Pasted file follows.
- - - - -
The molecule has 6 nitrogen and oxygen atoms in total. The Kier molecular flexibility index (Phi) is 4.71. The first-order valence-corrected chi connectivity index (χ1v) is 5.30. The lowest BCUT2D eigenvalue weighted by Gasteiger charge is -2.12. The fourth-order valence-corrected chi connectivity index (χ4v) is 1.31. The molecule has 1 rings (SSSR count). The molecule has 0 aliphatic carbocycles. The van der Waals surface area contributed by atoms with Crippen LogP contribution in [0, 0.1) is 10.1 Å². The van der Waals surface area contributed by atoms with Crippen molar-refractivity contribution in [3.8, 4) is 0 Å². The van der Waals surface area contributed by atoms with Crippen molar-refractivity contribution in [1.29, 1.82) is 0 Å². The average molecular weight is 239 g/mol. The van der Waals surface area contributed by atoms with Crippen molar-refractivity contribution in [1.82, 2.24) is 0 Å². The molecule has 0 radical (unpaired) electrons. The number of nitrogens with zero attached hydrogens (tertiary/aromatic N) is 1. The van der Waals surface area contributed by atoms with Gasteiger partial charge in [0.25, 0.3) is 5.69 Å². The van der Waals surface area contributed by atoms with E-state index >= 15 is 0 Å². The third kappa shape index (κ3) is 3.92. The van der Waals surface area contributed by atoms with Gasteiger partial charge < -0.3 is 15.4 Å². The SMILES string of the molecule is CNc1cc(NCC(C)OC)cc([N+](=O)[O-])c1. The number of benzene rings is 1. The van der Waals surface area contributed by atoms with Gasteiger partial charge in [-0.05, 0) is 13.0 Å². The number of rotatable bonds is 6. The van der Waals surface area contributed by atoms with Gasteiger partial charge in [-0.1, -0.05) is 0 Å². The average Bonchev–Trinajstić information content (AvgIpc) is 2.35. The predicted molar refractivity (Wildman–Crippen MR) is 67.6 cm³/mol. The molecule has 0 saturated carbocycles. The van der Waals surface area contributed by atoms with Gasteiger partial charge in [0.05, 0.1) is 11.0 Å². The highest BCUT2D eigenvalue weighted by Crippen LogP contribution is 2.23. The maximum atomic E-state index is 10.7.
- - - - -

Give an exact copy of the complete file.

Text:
The molecule has 6 nitrogen and oxygen atoms in total. The Kier molecular flexibility index (Phi) is 4.71. The first-order valence-corrected chi connectivity index (χ1v) is 5.30. The lowest BCUT2D eigenvalue weighted by Gasteiger charge is -2.12. The fourth-order valence-corrected chi connectivity index (χ4v) is 1.31. The molecule has 1 rings (SSSR count). The molecule has 0 aliphatic carbocycles. The van der Waals surface area contributed by atoms with Crippen LogP contribution in [0, 0.1) is 10.1 Å². The van der Waals surface area contributed by atoms with Crippen molar-refractivity contribution in [3.8, 4) is 0 Å². The van der Waals surface area contributed by atoms with Crippen molar-refractivity contribution in [1.29, 1.82) is 0 Å². The average molecular weight is 239 g/mol. The van der Waals surface area contributed by atoms with Crippen molar-refractivity contribution in [1.82, 2.24) is 0 Å². The molecule has 0 radical (unpaired) electrons. The number of nitrogens with zero attached hydrogens (tertiary/aromatic N) is 1. The van der Waals surface area contributed by atoms with Gasteiger partial charge in [0.25, 0.3) is 5.69 Å². The van der Waals surface area contributed by atoms with E-state index >= 15 is 0 Å². The third kappa shape index (κ3) is 3.92. The van der Waals surface area contributed by atoms with Gasteiger partial charge < -0.3 is 15.4 Å². The SMILES string of the molecule is CNc1cc(NCC(C)OC)cc([N+](=O)[O-])c1. The number of benzene rings is 1. The van der Waals surface area contributed by atoms with Gasteiger partial charge in [-0.05, 0) is 13.0 Å². The number of rotatable bonds is 6. The van der Waals surface area contributed by atoms with Gasteiger partial charge in [-0.1, -0.05) is 0 Å². The average Bonchev–Trinajstić information content (AvgIpc) is 2.35. The predicted molar refractivity (Wildman–Crippen MR) is 67.6 cm³/mol. The molecule has 0 saturated carbocycles. The van der Waals surface area contributed by atoms with Gasteiger partial charge in [0.05, 0.1) is 11.0 Å². The highest BCUT2D eigenvalue weighted by Crippen LogP contribution is 2.23. The maximum atomic E-state index is 10.7.